Australian history.
  • Review the celebrated meaning of ‘Australia Day’ and change the
    day to reflect the true history of people living in Australia.
  • Celebrate Indigenous culture more prominently.
  • Determine what people believe it means to be Australian and
    highlight where Indigenous Australians celebrate similar values.
  • Raise awareness of what Indigenous people do better than
    non-Indigenous people (e.g. looking after the environment) and use this as
    a platform to increase acceptance and
  • Create a program where young people have the chance to
    regularly interact with young and older Indigenous Australians.

2. Media education campaign

  • Establish Walkley award for Indigenous reporting thereby giving
    media a reason to report positive Indigenous stories.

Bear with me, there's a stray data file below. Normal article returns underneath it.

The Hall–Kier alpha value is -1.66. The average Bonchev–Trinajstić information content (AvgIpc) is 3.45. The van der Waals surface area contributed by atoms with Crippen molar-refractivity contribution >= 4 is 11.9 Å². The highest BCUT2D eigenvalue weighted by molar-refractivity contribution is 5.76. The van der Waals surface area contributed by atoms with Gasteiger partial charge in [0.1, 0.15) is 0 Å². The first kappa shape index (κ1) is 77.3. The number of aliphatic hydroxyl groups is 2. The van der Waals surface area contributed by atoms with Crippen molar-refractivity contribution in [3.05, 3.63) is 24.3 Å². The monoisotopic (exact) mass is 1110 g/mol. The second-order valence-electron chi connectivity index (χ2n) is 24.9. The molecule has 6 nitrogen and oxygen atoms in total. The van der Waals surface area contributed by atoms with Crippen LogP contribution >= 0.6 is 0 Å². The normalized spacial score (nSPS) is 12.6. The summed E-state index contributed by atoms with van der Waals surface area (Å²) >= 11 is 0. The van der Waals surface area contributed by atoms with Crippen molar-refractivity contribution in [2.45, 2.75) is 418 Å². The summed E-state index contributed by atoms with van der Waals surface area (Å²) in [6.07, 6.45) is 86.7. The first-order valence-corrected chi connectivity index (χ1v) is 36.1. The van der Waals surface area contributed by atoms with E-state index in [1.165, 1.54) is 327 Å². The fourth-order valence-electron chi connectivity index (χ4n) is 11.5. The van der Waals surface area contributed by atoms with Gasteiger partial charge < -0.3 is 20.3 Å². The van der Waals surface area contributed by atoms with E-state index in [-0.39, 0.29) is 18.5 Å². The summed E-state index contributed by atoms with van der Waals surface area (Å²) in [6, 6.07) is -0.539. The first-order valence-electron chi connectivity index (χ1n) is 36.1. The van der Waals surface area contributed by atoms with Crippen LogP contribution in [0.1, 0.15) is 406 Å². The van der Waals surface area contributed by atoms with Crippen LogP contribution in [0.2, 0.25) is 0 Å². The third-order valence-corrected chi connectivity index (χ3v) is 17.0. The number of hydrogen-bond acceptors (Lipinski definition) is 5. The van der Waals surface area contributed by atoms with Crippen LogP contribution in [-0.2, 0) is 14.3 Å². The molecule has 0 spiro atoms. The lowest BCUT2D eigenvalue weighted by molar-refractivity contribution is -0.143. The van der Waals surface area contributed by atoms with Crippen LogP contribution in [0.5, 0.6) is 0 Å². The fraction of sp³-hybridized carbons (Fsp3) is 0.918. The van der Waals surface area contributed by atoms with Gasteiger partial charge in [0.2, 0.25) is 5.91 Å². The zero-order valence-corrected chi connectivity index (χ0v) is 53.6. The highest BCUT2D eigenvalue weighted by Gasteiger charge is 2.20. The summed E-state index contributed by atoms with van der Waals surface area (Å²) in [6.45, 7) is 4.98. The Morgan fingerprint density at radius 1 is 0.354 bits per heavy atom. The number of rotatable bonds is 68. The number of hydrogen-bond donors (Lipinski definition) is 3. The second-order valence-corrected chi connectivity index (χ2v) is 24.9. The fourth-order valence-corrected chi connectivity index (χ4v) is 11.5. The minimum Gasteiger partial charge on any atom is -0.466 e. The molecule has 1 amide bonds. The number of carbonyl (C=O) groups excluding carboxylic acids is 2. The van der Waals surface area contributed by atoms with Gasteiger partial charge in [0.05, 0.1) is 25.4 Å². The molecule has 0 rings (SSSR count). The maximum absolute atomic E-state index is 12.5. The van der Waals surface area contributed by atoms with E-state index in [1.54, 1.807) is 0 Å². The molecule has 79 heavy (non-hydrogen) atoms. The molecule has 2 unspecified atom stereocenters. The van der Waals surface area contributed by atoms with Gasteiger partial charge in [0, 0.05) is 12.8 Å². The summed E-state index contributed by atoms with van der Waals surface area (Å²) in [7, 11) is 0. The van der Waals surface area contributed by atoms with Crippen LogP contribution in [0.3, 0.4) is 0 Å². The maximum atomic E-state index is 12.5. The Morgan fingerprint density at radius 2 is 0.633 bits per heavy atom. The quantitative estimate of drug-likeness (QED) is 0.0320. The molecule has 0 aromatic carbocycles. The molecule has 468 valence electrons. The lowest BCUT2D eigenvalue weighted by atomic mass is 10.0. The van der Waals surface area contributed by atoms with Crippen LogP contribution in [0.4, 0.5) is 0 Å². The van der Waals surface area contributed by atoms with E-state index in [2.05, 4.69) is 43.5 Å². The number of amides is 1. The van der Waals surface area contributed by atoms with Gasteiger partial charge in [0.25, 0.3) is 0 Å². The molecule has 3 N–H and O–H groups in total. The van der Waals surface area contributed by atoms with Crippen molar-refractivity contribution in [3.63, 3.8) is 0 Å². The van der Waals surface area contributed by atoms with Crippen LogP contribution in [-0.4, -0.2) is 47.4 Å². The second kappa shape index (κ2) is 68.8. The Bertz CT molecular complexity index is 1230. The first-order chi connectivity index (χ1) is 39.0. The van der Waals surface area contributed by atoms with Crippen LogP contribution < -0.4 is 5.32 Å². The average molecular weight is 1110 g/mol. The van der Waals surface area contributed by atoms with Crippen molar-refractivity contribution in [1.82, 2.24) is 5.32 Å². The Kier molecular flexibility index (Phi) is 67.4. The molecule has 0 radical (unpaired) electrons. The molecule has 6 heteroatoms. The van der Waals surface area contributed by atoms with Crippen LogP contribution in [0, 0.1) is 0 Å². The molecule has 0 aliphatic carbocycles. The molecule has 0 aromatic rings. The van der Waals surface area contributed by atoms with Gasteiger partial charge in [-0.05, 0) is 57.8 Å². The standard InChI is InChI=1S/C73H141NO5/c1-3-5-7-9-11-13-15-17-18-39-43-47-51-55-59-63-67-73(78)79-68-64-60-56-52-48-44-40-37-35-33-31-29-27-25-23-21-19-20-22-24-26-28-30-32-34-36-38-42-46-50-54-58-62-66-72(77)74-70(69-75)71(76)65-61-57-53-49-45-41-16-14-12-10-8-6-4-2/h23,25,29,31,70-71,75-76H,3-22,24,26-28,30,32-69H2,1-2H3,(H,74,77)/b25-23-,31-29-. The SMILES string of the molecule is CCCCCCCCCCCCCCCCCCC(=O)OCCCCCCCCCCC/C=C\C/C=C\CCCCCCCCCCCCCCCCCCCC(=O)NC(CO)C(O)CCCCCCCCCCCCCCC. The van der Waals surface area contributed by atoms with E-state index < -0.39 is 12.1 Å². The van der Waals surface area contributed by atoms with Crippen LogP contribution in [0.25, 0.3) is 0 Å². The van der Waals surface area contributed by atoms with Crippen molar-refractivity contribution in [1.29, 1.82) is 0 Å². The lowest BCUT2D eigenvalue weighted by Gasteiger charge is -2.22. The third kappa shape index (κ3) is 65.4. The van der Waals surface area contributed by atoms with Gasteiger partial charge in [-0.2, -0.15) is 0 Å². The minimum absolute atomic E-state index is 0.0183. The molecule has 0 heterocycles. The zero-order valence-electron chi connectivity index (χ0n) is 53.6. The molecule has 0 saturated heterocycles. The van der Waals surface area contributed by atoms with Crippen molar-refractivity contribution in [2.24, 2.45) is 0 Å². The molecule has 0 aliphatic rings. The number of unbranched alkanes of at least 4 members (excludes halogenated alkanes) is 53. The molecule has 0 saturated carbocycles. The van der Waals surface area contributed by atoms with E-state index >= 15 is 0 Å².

• Assess terminology used by media when reporting Indigenous
    stores and determine if it perpetuates a negative image of Indigenous
  • Assess general news to determine if there is a negative bias in
    reporting e.g. if the rate of domestic violence is similar in
    non-Indigenous and Indigenous communities, determine if media reporting
    unfairly skews coverage of domestic violence issues to Indigenous
  • Encourage leaders in Indigenous communities to condemn
    anti-social behaviour.
  • Partner with a media organisation (a sponsorship perhaps) to
    help promote greater understanding, tolerance and acceptance of Indigenous
    Australians into society.

Noel Turnbull writes:

PR programs are unlikely to solve the problems caused by
stealing the land, children, culture and pride of Indigenous Australians –
particularly when many PRs and propagandists have been complicit in shaping the
racist attitudes which compound the problems.

From the 19th century, Australian Natives
Association campaign which re-defined the concept of “native”; through the
mid-20th century racial stereotyping in the marketing, artifacts and
images used ironically today by Destiny Deacon; the campaign to extinguish
native title; to the propagation of the myths of the axis of denial in the